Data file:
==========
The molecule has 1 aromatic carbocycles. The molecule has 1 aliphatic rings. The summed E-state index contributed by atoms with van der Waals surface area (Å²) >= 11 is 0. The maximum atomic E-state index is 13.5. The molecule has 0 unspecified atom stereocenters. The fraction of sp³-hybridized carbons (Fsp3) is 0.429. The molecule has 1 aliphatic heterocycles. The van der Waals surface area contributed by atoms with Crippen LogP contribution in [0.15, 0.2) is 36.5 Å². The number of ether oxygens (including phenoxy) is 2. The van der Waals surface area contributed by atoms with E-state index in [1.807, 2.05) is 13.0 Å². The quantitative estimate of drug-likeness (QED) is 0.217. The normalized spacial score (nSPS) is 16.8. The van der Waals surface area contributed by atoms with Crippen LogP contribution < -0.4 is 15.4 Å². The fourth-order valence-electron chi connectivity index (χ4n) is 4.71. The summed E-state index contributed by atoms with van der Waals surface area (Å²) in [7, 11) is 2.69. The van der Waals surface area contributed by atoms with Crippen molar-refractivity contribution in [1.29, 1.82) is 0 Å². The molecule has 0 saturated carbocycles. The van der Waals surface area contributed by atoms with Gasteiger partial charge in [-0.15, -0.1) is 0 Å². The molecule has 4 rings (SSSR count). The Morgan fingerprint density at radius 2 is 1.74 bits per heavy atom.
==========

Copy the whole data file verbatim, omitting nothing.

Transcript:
The molecule has 1 aromatic carbocycles. The molecule has 1 aliphatic rings. The summed E-state index contributed by atoms with van der Waals surface area (Å²) >= 11 is 0. The maximum atomic E-state index is 13.5. The molecule has 0 unspecified atom stereocenters. The fraction of sp³-hybridized carbons (Fsp3) is 0.429. The molecule has 1 aliphatic heterocycles. The van der Waals surface area contributed by atoms with Crippen LogP contribution in [0.15, 0.2) is 36.5 Å². The number of ether oxygens (including phenoxy) is 2. The van der Waals surface area contributed by atoms with E-state index in [1.807, 2.05) is 13.0 Å². The quantitative estimate of drug-likeness (QED) is 0.217. The normalized spacial score (nSPS) is 16.8. The van der Waals surface area contributed by atoms with Crippen LogP contribution < -0.4 is 15.4 Å². The fourth-order valence-electron chi connectivity index (χ4n) is 4.71. The summed E-state index contributed by atoms with van der Waals surface area (Å²) in [7, 11) is 2.69. The van der Waals surface area contributed by atoms with Crippen molar-refractivity contribution in [1.29, 1.82) is 0 Å². The molecule has 0 saturated carbocycles. The van der Waals surface area contributed by atoms with Gasteiger partial charge in [-0.15, -0.1) is 0 Å². The molecule has 4 rings (SSSR count). The Morgan fingerprint density at radius 2 is 1.74 bits per heavy atom.